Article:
America's "Worst Walking City" Gets Back on its Feet


| 4/6/2016 9:43:00 AM


City

Oklahoma City has recently worked to improve pedestrian conditions throughout the city.

The US gave up on walking in the mid-20th Century — at least planners and politicians did. People on foot were virtually banished from newly constructed neighborhoods. Experts assured us that cars and buses (and eventually helicopters and jet packs) would efficiently take us everywhere we wanted to go.

Thankfully, most Americans refused to stop walking. Today — even after seventy years of auto-centered transportation policies — more than 10 percent of all trips are on foot, according to Paul Herberling of the US Department of Transportation. That number rises to 28 percent for trips under one mile.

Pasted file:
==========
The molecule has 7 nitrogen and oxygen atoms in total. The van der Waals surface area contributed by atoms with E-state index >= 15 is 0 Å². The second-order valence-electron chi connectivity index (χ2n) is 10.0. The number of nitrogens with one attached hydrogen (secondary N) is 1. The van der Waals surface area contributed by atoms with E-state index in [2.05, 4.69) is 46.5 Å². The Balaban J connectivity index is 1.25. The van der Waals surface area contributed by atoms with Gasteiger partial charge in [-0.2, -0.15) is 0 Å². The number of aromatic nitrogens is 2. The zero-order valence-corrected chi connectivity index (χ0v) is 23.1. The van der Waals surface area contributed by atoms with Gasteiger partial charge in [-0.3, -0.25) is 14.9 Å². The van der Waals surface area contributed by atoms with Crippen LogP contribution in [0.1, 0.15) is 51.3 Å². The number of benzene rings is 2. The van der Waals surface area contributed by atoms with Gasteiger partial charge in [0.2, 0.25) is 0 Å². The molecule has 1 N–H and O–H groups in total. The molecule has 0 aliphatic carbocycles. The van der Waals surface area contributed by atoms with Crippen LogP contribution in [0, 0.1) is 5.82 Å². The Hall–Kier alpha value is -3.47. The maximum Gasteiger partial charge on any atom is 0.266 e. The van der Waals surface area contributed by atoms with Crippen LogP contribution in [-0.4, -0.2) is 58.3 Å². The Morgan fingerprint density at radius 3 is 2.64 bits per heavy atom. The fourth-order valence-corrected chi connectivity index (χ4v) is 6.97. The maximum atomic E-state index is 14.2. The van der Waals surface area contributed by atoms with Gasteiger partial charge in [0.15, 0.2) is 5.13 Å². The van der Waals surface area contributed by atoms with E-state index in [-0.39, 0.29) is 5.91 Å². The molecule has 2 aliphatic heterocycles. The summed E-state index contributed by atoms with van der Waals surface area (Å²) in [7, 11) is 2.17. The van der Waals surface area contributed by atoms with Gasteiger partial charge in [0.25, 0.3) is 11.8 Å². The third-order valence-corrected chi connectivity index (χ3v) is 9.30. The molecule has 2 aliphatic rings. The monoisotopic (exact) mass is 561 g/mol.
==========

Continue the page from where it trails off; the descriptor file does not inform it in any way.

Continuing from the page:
Indeed, we are in the midst of a walking renaissance as millions of people discover a daily stroll can prevent disease, boost energy, ease stress, connect us with our communities, and is just plain fun. The number of us who regularly take a walk has risen six percent in the last decade, according to the US Centers for Disease Control and Prevention. According to a new study from the National Association of Realtors.



79 percent of Americans — even higher for those under 35 — want to live in a place that’s walkable.



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